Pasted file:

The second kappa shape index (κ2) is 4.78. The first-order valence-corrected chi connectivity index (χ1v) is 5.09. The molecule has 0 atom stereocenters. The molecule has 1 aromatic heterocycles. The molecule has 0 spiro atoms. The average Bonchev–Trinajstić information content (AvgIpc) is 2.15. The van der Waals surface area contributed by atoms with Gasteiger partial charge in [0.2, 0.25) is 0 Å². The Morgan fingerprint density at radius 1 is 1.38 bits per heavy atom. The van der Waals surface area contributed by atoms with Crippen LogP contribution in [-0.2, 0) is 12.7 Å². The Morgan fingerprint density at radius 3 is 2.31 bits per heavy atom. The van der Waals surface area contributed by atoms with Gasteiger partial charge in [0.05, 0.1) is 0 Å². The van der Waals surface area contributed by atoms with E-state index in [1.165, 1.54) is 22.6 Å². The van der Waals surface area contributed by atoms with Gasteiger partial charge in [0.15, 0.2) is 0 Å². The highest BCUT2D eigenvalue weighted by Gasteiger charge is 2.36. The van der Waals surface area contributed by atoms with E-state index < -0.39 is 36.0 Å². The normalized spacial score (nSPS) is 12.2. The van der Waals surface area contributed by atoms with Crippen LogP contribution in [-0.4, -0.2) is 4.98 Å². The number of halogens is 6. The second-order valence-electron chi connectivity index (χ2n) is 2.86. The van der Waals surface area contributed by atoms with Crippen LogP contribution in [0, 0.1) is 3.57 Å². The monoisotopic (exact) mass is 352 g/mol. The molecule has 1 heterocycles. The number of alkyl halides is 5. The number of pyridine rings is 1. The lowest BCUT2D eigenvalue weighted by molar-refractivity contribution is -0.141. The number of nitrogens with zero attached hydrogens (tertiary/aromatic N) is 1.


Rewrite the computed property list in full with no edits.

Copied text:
The second kappa shape index (κ2) is 4.78. The first-order valence-corrected chi connectivity index (χ1v) is 5.09. The molecule has 0 atom stereocenters. The molecule has 1 aromatic heterocycles. The molecule has 0 spiro atoms. The average Bonchev–Trinajstić information content (AvgIpc) is 2.15. The van der Waals surface area contributed by atoms with Gasteiger partial charge in [0.2, 0.25) is 0 Å². The Morgan fingerprint density at radius 1 is 1.38 bits per heavy atom. The van der Waals surface area contributed by atoms with Crippen LogP contribution in [-0.2, 0) is 12.7 Å². The Morgan fingerprint density at radius 3 is 2.31 bits per heavy atom. The van der Waals surface area contributed by atoms with Gasteiger partial charge in [0.05, 0.1) is 0 Å². The van der Waals surface area contributed by atoms with E-state index in [1.165, 1.54) is 22.6 Å². The van der Waals surface area contributed by atoms with Gasteiger partial charge in [0.15, 0.2) is 0 Å². The highest BCUT2D eigenvalue weighted by Gasteiger charge is 2.36. The van der Waals surface area contributed by atoms with E-state index < -0.39 is 36.0 Å². The normalized spacial score (nSPS) is 12.2. The van der Waals surface area contributed by atoms with Crippen LogP contribution in [-0.4, -0.2) is 4.98 Å². The number of halogens is 6. The second-order valence-electron chi connectivity index (χ2n) is 2.86. The van der Waals surface area contributed by atoms with Crippen LogP contribution in [0, 0.1) is 3.57 Å². The monoisotopic (exact) mass is 352 g/mol. The molecule has 1 heterocycles. The number of alkyl halides is 5. The number of pyridine rings is 1. The lowest BCUT2D eigenvalue weighted by molar-refractivity contribution is -0.141. The number of nitrogens with zero attached hydrogens (tertiary/aromatic N) is 1.